Public can vote until Sept. 8 for their favorite butterfly license plate
Voting is open through Sept. 8 on a new Monarch butterfly specialty license plate.
The Nature Conservancy of Oklahoma, which also sells the popular bison specialty license plate, has introduced six designs for the Monarch butterfly plate.
In Oklahoma, The Nature Conservancy has more than 5,000 members who spend their money and time to protect almost 100,000 acres, working to restore and keep the land in its natural state.
The Nature Conservancy manages 13 preserves in the state, most notably the Joseph H. Williams Tallgrass Prairie Preserve near Pawhuska and the J.T. Nickle Family Nature and Wildlife Preserve in the Ozark mountains along the Illinois River near Tahlequah.
Gov. Kevin Stitt signed Senate Bill 170 in May authorizing the creation of the monarch-theme license plate. The winning design will be announced Sept. 12 and if approved by the Oklahoma Tax Commission, will be available for pre-sale in 180 days.
At least 100 plates must be sold before the plate will go into production. A portion of the proceeds from the plate will benefit the Nature Conservancy’s efforts in Oklahoma to increase pollinator habitat throughout the state.
You can vote at nature.org/okmonarchs. As of Friday, more than 7,000 votes had been cast, said Katie Hawk, marketing director for the Nature Conservancy. The specialty license plate will cost $38 in addition to the normal vehicle registration fee for the first year then $36.50 in subsequent years.
The Nature Conservancy began selling the bison license plate in 2016 and since then has sold more than 3,000 plates, raising more than $120,000 for conservation causes.
Funds from bison license plate sales were used to conduct critical stewardship and management activities at the Nickel Family Nature and Wildlife Preserve and went towards building a new barn at Oka’ Yanahli Preserve that was destroyed by a tornado in 2016, Hawk said.
Reservations accepted Monday for bugling elk tours
Reservations for bugling elk bus tours on the Wichita Mountains Wildlife Refuge in southwest Oklahoma will be accepted beginning Monday at 9 a.m. by calling the refuge's visitors center at 580-429-2197.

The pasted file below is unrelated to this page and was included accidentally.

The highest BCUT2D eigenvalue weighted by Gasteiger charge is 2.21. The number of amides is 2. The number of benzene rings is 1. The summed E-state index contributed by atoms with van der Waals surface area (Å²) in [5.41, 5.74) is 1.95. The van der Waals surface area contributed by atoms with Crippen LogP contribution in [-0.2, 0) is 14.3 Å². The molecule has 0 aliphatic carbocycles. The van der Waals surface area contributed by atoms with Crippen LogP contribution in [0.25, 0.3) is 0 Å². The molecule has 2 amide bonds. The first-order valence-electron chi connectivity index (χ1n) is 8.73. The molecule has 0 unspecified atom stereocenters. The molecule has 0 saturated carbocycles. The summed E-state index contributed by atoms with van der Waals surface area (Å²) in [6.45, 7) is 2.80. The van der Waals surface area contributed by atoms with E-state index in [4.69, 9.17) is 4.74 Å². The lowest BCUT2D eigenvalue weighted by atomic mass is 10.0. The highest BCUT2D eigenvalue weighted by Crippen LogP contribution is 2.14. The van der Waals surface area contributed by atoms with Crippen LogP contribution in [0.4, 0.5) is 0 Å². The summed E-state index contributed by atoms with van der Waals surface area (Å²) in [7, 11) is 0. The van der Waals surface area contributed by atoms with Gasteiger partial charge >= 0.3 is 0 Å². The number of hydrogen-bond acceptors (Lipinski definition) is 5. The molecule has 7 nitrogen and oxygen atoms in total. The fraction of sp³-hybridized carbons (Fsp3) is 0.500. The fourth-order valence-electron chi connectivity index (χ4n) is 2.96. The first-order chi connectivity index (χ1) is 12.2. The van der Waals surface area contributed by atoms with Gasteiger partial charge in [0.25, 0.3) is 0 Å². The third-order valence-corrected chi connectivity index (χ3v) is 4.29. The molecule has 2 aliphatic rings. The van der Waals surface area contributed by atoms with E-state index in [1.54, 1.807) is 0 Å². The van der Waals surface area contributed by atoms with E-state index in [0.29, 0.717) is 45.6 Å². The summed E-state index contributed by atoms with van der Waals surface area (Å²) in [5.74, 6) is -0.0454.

Anyone interested should call as soon as possible Monday because the bus tours fill up quickly. Bus tours are scheduled on various dates in September and October and are sponsored by the Friends of the Wichitas.
The bus tours take participants in the refuge’s Special Use Area, normally off-limits to the public, during the height of the elk mating season. Bull elks compete for females to form their harems and produce a high-pitched whistling sound, or bugle, to advertise their dominance to other bulls and attract cows.
The typical bugle of the bull elk is a surprising, distinctive sound that begins deep and resonant, and becomes a high pitched squeal before ending in a succession of grunts.
Even if you don’t get a seat on the bus, you can take a drive through the refuge on SH 49 in September and October and it is very likely you will hear elk bugling. If you are lucky, you might even see them bugling.
The best times to hear them are early in the morning and early in the evening, but during the peak of the rut you might hear them at any time.
Fly fishing class offered in Oklahoma City
The Oklahoma City Parks and Recreation Department is offering a fly fishing class from 9 a.m. to noon Sept. 14 at the H.B. Parsons Fish Hatchery, 10940 N Meridian Ave.
Students will learn about types of fly rods and lines, what flies or popping bugs to use, get hands-on experience in knot tying and casting fly rods, and learn about local fly fishing opportunities. Volunteer instructors from the 89er Chapter of Trout Unlimited in Oklahoma City will lead the class.
All equipment is provided with a cost of $20 per student. The class size is limited to 20 students.
To register, go to okc.gov/parksignup and search "Event ID 20400." For more information, call 405-297-1426.
Duck blind drawings set Sept. 14 for Draper, Stinchcomb
The annual drawings for duck blinds at Lake Stanley Draper and Stinchcomb Wildlife Refuge will be at 1 p.m. Sept. 14 at the Lake Stanley Draper Marina, 8301 SE 104 St. (east side of SE 104th and W Lake Draper Drive).
All participants must have a current annual Oklahoma City hunting permit before the drawing begins. Annual permits are $12.50 and can be bought from authorized vendors or at Draper Marina before the drawing.
Blind site locations and hunting regulations will be posted at the drawing site. Ducks and geese must be hunted from designated blind sites. Bank hunting and hunting from watercraft are prohibited. Any watercraft used to get to and from blind locations must have an Oklahoma City boating permit.
Oklahoma City code prohibits hunting, shooting, trapping, capturing or killing permitted ducks and geese with anything but a shotgun (no larger than 10-gauge) using nontoxic shells (no larger than BB-sized shot).
All blind site drawing participants must be at least 18 years old.
For more information, call Oklahoma City Parks at 405-297-3882 or call Draper Marina at 405-799-0870.